From the November 2007 issue of Research Magazine • Subscribe!

Riding the Wave of the Future

Two years ago, at a conference Fran?ois Gadenne hosted on the emerging shift from asset accumulation to retirement income distribution, a man got up and accused him of marketing hype.

"It was very clear, even back then, that we were far from consensus on this transition," says Gadenne, 51, the founding chairman of the Retirement Income Industry Association. "As recently as 2005, many didn't think this shift was real -- let alone building products aimed at it."

What a difference two years make.

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Fran?ois Gadenne, Founding Chairman; Retirement Income Industry Association; BostonSound Bite: "Think of us as Switzerland. This is a place where everyone can get together and have this view across business silos. Here you can entertain thoughts and have discussions that might not otherwise happen."The Challenge: "Accumulation approaches are no longer adequate and income generation approaches are still in development. What can an advisor do when investors need retirement income advice now?"

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Gadenne's response was to found the Retirement Income Industry Association, or RIIA. Today, forward-thinking companies are rushing to develop retirement income solutions. Research firms are pushing out white papers on the retirement income challenge. And advisors, at least those on the cutting edge, are rethinking ways to deliver their personal best to their clients.

Gadenne, regarded as one of the industry's most insightful thinkers on the subject, believes that the solution to the retirement income challenge lies in tackling the issue across business silos. For that reason, RIIA, representing just over 100 member institutions, covers a wide reach -- not just product manufacturers, financial advisors and technology solutions providers but plan sponsors, academics and research firms, among others.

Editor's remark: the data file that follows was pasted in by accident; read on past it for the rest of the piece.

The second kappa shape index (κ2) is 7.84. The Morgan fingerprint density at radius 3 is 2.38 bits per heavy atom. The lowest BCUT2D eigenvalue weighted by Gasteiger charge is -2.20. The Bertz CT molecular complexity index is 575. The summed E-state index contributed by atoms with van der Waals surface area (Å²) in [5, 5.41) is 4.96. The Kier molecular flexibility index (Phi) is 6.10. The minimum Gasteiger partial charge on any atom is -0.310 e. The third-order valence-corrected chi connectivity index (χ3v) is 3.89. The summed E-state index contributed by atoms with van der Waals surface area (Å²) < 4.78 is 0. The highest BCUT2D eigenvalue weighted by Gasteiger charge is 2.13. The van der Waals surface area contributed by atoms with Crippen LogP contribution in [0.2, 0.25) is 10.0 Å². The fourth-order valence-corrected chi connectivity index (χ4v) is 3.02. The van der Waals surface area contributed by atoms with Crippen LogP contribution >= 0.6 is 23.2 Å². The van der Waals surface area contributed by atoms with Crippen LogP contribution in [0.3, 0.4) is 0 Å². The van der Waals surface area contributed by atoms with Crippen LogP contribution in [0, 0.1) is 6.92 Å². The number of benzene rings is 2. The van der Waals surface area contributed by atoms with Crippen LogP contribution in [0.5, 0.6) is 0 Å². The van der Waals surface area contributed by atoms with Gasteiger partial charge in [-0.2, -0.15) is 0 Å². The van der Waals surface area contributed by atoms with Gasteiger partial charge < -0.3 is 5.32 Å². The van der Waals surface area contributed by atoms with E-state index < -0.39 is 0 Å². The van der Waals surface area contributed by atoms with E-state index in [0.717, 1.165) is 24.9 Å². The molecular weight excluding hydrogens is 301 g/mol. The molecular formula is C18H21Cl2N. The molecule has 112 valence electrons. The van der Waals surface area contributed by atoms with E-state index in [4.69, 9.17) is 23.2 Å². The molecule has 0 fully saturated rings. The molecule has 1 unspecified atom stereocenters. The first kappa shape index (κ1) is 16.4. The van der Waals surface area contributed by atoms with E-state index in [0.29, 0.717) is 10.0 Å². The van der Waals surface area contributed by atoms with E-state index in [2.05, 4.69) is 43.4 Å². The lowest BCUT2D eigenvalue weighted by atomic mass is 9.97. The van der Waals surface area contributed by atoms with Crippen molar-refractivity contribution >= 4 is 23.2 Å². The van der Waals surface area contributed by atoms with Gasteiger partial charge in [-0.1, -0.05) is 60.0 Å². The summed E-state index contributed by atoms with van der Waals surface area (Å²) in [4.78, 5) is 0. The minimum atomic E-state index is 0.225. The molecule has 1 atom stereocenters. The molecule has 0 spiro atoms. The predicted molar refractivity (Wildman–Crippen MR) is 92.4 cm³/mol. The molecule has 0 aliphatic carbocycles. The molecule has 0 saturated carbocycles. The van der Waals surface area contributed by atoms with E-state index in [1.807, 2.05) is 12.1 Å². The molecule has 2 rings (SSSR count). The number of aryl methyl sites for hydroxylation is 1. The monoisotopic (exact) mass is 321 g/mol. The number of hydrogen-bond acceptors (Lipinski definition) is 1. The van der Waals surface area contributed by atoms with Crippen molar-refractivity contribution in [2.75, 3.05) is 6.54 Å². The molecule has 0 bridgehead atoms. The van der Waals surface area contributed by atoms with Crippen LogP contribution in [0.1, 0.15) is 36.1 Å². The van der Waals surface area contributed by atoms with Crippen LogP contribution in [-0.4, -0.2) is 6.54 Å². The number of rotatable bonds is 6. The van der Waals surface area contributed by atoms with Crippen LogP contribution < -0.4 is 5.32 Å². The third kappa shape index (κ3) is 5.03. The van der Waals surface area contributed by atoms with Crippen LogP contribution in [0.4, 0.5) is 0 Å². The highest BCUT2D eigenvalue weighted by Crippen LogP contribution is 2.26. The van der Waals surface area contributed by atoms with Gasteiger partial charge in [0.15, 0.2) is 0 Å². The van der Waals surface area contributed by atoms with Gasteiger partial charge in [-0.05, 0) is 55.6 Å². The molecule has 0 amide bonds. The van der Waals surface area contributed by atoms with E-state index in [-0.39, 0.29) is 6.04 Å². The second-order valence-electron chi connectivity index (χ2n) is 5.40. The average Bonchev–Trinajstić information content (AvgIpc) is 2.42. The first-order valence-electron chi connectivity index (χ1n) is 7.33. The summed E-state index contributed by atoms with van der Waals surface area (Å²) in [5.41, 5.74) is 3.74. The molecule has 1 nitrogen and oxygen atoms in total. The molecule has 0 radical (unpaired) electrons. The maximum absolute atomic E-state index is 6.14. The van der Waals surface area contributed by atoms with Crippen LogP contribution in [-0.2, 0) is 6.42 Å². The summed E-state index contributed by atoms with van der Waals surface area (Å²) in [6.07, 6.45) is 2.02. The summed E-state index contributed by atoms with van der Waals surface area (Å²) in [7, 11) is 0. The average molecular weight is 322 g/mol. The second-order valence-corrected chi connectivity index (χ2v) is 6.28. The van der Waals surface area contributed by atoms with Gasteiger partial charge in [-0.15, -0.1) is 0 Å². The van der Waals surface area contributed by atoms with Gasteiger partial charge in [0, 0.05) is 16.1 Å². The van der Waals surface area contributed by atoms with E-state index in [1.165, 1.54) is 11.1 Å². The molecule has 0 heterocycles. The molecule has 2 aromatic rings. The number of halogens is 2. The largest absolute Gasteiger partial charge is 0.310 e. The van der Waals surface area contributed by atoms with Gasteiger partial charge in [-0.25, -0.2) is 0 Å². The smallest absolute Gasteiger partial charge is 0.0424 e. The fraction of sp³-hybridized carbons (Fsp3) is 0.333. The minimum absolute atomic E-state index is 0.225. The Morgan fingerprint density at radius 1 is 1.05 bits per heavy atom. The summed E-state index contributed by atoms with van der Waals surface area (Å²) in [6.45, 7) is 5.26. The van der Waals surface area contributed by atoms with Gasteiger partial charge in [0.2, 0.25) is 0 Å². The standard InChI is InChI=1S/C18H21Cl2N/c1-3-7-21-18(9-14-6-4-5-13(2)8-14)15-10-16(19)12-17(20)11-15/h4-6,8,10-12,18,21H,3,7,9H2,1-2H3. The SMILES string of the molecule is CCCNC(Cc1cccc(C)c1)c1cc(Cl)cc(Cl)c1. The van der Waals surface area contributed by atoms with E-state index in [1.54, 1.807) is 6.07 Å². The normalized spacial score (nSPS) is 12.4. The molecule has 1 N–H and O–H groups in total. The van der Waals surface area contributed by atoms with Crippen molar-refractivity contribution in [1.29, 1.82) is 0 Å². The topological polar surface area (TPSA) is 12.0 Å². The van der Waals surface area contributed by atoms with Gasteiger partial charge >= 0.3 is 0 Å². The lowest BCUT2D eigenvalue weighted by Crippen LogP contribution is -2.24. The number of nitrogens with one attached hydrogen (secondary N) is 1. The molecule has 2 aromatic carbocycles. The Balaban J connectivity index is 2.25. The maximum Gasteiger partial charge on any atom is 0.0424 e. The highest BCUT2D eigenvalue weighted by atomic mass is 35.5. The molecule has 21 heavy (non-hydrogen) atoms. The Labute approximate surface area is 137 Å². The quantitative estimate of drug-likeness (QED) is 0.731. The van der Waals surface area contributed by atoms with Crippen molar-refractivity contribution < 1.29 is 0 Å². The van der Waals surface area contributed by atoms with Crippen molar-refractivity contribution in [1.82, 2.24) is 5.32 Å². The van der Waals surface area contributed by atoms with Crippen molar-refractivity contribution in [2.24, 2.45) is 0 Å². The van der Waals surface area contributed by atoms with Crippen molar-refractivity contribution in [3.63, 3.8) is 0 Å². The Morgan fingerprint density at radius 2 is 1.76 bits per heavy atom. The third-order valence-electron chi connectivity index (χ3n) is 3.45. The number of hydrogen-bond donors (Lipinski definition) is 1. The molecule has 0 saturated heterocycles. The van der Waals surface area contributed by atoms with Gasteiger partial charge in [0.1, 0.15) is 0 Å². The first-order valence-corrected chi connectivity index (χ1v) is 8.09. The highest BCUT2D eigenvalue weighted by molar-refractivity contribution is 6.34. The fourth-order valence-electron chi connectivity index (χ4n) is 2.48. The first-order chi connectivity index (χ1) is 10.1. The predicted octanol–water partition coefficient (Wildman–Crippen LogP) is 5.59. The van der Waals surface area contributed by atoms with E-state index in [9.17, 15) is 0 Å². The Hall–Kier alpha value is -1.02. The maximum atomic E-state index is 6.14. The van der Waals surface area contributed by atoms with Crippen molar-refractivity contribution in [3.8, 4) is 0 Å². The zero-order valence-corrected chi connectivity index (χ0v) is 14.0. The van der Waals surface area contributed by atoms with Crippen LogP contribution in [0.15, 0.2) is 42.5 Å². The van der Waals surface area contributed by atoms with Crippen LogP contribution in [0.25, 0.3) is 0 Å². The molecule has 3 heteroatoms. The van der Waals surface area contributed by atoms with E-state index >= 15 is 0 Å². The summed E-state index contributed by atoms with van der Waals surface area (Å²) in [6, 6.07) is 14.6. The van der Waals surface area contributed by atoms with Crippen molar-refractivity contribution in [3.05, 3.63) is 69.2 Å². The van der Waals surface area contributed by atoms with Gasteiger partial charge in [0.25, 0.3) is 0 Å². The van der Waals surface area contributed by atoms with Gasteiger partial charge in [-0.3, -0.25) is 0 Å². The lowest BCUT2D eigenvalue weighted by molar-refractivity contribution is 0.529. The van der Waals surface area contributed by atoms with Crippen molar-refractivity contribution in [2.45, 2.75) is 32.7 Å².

As Gadenne frames it, the demographic shift of aging boomers marching into retirement has fundamentally altered the industry's "center of gravity."

"It's not a binary event; it's a little more fuzzy. But business as usual is no longer sufficient. The industry is now recognizing that this isn't nonsense, it's real," he says. "What the industry must also realize is that what needs to be done must occur across business silos. Typically, the reaction has been: All we do is what we know. That won't work here. Putting a layer of makeup on something doesn't fix it."

Gadenne, an entrepreneur born and raised in France, has always worked at the intersection of computer technology and finance. After getting an MBA from the Kellogg School, he pursued an interest in artificial intelligence by joining a start-up involved in the development of expert systems for the financial industry. After that start-up failed, he joined Arthur D. Little's artificial intelligence section, leading the team that built a weather forecasting system for NASA following the Challenger accident.

"Weather data. Stock data. If you don't label it, you really don't know which is which," he says. "You're working with the same mathematical properties." Gadenne's next gig? Working as a resident entrepreneur at the Bank of Boston, where his accomplishments included launching the 1784 mutual funds family and developing a technology-focused investment advisory unit for the firm's private bank.